Childhood is a critical time for developing strong, healthy bones. A balance between exercise, a healthy diet, and adequate levels of calcium and vitamin D will go a long way in helping a child build the kind of strong bones they will need later in life to help fight against osteoporosis.

Exercise

If you want strong bones, you have to use them. Bones grow in both size and strength during childhood, and one major contributor to bone development is exercise. Children should have at least 35 to 60 minutes of exercise each day. The bone mass gained through physical activity during childhood helps determine how healthy bones will be throughout their life.

Weight bearing exercise is the best type of exercise for growing bones. Bone is living tissue, and weight bearing activity causes bones to build more cells and become strong. Bone constantly reforms due to everyday stress placed upon it, and physical activities work bones and muscles against gravity.

Exercises for bone health: Walking, tennis, running, volleyball, hiking, ice hockey/field hockey, dancing, skiing, soccer, skateboarding, gymnastics, in-line skating, basketball, lifting weights, jumping ropes, aerobics.

Healthy Diet

Developing dietary habits that support bone health should start at an early age. Instilling healthy lifestyle habits in young children will go a long way in protecting them from osteoporosis in the future. Foods that are great for building strong bones include: Milk, yogurt, cottage cheese, mozzarella, tofu, orange juice, and salmon. Plants high in bone-protective antioxidants such as kale, broccoli, and parsley will also help create healthy bones during childhood.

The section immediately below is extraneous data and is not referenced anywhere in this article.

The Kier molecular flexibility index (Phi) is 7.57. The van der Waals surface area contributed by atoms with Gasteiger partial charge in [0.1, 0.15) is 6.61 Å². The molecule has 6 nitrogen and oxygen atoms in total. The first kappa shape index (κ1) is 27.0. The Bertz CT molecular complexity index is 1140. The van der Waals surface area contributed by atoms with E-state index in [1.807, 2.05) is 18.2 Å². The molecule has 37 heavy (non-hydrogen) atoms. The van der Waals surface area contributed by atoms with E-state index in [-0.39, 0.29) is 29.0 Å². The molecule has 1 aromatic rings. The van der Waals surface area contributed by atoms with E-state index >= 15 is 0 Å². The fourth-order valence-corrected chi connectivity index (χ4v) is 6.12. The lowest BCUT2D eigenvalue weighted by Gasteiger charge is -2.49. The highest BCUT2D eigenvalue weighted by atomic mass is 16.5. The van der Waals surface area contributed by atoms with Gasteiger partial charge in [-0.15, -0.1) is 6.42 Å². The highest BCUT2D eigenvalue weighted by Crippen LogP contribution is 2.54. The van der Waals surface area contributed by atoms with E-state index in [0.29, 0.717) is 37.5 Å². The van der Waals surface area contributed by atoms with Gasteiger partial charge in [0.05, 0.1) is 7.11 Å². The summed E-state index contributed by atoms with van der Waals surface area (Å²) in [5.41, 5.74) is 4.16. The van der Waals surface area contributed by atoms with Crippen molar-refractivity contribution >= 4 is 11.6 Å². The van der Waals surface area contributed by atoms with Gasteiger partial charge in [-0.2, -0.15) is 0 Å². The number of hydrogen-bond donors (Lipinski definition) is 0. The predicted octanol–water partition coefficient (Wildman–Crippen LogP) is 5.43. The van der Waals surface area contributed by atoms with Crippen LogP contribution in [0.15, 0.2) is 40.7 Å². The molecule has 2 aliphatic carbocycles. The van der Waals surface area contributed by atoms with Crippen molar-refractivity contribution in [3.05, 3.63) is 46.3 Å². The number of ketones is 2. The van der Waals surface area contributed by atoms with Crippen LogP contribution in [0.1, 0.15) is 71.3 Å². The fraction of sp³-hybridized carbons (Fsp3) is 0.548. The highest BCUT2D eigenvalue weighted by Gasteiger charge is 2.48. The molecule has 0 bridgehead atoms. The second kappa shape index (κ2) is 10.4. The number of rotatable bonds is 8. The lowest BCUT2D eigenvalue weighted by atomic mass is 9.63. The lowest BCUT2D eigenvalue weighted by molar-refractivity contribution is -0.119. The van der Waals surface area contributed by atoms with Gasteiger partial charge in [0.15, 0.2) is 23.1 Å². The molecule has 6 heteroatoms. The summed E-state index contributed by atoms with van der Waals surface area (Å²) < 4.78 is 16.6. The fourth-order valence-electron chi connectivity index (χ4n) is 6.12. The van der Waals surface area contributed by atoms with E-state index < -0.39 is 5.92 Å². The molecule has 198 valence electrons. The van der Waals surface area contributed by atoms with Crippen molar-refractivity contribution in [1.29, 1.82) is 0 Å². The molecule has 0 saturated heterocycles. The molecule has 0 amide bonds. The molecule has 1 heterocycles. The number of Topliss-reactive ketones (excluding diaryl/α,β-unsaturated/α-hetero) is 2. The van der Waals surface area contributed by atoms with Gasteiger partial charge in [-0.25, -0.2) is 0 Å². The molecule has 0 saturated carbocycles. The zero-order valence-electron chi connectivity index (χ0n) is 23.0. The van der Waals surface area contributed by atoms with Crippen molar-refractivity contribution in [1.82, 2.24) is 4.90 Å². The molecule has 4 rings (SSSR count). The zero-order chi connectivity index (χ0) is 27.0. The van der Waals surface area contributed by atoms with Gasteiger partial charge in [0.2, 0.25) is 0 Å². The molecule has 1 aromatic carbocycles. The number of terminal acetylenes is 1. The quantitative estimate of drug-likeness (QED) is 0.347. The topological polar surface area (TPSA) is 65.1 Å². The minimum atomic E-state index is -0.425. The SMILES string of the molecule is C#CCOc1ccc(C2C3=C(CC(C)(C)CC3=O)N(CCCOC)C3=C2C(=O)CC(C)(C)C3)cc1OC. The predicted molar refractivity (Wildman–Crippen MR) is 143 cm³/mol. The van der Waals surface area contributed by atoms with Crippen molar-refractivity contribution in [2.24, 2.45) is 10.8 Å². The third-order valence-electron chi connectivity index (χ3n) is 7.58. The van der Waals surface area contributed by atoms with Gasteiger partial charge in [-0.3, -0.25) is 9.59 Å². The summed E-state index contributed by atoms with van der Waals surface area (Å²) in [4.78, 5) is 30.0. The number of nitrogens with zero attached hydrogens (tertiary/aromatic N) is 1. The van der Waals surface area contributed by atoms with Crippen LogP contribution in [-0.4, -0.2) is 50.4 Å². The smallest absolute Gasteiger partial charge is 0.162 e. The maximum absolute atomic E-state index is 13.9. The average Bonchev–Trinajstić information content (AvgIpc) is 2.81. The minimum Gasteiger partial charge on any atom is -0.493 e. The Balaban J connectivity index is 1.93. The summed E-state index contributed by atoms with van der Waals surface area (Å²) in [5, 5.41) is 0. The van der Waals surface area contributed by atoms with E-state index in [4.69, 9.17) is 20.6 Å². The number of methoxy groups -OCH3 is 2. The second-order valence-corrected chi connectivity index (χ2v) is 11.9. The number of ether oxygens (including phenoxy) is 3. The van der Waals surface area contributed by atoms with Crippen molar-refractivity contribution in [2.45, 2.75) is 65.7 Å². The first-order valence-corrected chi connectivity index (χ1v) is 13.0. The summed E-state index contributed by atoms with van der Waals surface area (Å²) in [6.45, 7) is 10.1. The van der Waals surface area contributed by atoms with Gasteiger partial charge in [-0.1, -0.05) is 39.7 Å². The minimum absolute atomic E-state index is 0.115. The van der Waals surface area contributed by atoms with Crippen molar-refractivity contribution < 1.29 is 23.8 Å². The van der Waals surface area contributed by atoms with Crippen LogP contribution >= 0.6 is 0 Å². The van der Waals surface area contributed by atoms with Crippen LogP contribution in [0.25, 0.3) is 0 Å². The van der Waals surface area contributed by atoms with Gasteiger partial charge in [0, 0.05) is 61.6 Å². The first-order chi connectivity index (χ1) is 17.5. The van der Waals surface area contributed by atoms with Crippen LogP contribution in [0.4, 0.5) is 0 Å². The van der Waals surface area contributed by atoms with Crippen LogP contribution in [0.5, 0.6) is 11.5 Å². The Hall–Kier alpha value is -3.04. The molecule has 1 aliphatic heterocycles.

Calcium and Vitamin D

Along with a balanced diet, Calcium and D vitamins can be taken to help supplement a child’s nutrient intake. Vitamin D is calcium’s best friend, and should be consumed with calcium whenever possible to increase the body’s absorption of calcium. Pediatric orthopedist, Dr. Justin Roth, recommends the following dosages of calcium and D3 for specific age groups.

Age 14 years and older:

Elemental Calcium >1,200 mg per day in divided dosage.

Vitamin D3 > 4,000 IU per day in divided dosage.

  • If child is able to swallow pills, Dr. Roth recommends calcium citrate (Citracal + D3 “Maximum” 2 tablets twice daily or Citracal + D3 “petites” 3 tablets twice daily) with additional Vitamin D3 (Kirkland) 2000 IU twice daily.
  • If child is unable to swallow pills, Dr. Roth recommends Tricalcium Phosphate + D3 Gummies (Citracal, L’il Critters) 2-3 tablets twice daily with additional Vitamin D3 2000 IU twice daily.

Age 8 to 13 years:

Elemental Calcium 1,000 mg per day in divided dosage.

Vitamin D3 1,000 IU/day in divided dosage.

  • Roth recommends Tricalcium Phosphate + D3 gummies (Citracal, L’il Critters) 2 tablets twice daily.

Under age 8 years:

Elemental Calcium 500 mg per day in divided dosage.

Vitamin D3 500 IU per day in divided dosage.

  • Roth recommends Tricalcium Phosphate + D3 gummies (Citracal, L’il Critters) 1 tablet twice daily.